A Bit of Argy Bargy with Jamie Clennett
Who takes a year off to work on a stop-motion animated short that just happens to feature two old men hanging from meat hooks, casually having a conversation? Someone who feels strongly about expressing themselves creatively. That would be Tasmanian-born Jamie Clennett; amateur actor, theatre designer, animator, graphic novelist and story-teller. His animations have won numerous awards world-wide. Projects have included Priscilla Queen of The Desert for the London and New York stages, as well as animations for the Red Cross and CSIRO. A gifted artist, he loves what he does. He chooses After Effects for many of his projects, and includes FreeForm Pro as part of his tool-set. Please read on to find out more about Jamie.
First things first. Your studio is called abitofargybargy. Sounds very English. Why did you choose that name?
I chose it many years ago, and even now, after all this time, it still fits. Its very “Victoriana”. I simply found that it represented me very well.
What was it about character animation that first pulled you in?
Well… initially I didn’t know that character animation was something I was interested in until I started to animate. I was a theatre designer before I began this animation caper. But I like stories and the best stories for me are the ones which are strongly character driven, so I suppose it follows.
How did you get involved in theatre design?
I studied fine arts first while I was dabbling in amateur theatre (acting). Then I decided to combine the two. Theatre design seemed like a good fit.
After I completed my Bachelor of Fine Arts I decided to apply for and was accepted into the 3 year design course at the National Institute of Dramatic Art (NIDA), which was a pretty big deal to me at the time. It was like a boot camp of theatre design.
So what kind of animated content did you do for Priscilla Queen of the Desert?
The animation on the bus is the key part of the stage design for Priscilla. I did all the animation in After Effects, using a lot of particles, and a tiny bit of 3D. As you can see from the picture the resolution of the image on the bus is quite low so the material had to have a lot of contrast in it and couldn’t be too complex. Each pixel is a LED that can change through the RGB spectrum, and controlled by computer. When the LEDs are turned off, the bus looks like its made of metal. It was quite amazing to see it work. You can read about how the bus saved the traveling show in Stage Whispers.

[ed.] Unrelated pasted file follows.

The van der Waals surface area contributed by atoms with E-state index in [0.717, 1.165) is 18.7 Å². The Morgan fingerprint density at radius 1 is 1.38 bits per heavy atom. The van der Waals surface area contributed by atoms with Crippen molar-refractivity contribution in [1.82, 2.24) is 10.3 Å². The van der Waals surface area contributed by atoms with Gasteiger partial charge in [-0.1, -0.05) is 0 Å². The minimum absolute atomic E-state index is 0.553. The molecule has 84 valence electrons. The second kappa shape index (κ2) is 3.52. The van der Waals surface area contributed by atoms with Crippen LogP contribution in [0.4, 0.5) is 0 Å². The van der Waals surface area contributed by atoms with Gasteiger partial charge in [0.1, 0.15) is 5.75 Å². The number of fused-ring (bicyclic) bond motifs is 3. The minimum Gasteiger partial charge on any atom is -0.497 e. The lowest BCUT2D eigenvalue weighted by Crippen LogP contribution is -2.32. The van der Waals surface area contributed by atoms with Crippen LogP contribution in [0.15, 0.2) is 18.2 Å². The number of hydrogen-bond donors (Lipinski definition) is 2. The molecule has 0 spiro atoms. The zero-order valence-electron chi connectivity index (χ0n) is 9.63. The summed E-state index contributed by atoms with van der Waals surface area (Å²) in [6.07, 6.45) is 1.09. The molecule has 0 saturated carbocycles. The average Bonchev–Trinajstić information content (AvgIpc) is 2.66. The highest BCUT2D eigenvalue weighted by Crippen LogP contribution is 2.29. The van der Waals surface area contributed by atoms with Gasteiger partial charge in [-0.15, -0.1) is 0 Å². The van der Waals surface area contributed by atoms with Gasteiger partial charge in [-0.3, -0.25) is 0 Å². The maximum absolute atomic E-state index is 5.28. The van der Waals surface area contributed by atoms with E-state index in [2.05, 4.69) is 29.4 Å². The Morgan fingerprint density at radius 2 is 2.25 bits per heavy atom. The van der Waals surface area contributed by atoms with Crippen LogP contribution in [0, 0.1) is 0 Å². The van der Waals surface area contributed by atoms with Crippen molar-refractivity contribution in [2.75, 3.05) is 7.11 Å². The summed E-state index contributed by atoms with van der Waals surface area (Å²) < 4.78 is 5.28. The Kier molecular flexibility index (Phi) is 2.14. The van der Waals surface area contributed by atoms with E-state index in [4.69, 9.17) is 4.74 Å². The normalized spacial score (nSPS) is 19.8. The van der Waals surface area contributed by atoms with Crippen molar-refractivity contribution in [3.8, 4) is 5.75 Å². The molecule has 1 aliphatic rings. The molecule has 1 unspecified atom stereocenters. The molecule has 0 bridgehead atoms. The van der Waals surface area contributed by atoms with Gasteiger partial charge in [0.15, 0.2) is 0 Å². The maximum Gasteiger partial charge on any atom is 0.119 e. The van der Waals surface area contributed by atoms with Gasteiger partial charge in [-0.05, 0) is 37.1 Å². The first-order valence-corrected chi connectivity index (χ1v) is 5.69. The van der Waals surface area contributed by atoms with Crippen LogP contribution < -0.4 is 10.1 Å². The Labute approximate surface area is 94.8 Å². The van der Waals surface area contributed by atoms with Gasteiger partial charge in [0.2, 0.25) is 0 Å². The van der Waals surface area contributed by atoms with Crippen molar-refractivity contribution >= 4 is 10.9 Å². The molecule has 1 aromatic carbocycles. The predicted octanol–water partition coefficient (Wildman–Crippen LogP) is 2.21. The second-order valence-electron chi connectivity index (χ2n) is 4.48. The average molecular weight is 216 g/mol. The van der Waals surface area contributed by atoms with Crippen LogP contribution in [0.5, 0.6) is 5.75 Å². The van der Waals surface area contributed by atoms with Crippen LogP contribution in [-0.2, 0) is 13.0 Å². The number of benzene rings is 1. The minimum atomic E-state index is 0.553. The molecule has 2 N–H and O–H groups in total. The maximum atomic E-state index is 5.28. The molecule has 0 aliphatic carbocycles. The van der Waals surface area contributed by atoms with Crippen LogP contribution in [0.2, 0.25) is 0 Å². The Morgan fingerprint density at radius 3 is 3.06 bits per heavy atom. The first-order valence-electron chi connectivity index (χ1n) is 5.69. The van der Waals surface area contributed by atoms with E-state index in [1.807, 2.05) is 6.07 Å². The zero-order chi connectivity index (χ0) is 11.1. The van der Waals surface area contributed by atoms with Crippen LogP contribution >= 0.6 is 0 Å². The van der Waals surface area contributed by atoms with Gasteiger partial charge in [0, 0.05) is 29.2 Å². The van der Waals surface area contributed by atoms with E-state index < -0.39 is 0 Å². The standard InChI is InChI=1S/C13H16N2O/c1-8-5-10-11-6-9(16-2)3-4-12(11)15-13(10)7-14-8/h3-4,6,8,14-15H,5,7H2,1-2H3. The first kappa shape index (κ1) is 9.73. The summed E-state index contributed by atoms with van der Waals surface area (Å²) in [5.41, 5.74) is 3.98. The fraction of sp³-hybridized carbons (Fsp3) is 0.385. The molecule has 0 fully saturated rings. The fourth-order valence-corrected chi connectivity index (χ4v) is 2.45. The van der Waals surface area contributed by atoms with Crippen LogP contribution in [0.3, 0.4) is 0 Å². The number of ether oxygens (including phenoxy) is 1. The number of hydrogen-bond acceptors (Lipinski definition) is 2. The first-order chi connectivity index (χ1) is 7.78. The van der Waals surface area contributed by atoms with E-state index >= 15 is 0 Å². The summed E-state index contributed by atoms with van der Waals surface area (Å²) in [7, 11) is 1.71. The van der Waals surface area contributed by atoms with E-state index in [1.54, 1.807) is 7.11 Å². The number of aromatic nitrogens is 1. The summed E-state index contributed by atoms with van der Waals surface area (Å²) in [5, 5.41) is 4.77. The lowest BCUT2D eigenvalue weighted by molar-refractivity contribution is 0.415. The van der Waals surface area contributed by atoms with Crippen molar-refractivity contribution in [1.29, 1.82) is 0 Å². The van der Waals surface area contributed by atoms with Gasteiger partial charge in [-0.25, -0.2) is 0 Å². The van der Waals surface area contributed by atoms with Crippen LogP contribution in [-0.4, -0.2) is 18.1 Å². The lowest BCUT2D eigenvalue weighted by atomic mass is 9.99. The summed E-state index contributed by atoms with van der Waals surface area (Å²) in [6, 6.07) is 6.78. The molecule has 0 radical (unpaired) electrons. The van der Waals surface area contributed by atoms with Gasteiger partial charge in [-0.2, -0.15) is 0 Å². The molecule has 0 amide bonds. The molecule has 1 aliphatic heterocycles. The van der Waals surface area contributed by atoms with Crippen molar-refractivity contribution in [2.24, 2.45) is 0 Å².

You spent a year on your own dime working on Gristle, a stop-motion animated short. What a monumental task! I read that the puppet for one of the two main characters had 150 heads, 97 arms, and 3 torsos. It must be gratifying to see all the awards and acclaim that it received.
It took a whole year to wrap it all up. Not completely full time, but close… And I funded the whole shebang from start to finish with my own hard-earned cash. I did have some “in kind” help from people wanting to be involved, but overall it was indeed a labour of love.
“I’ve been cynical about digital options that ‘make it easer for animators’, however Freeform Pro is a great extension for character animation in AE, and I enjoy using it.” – Jamie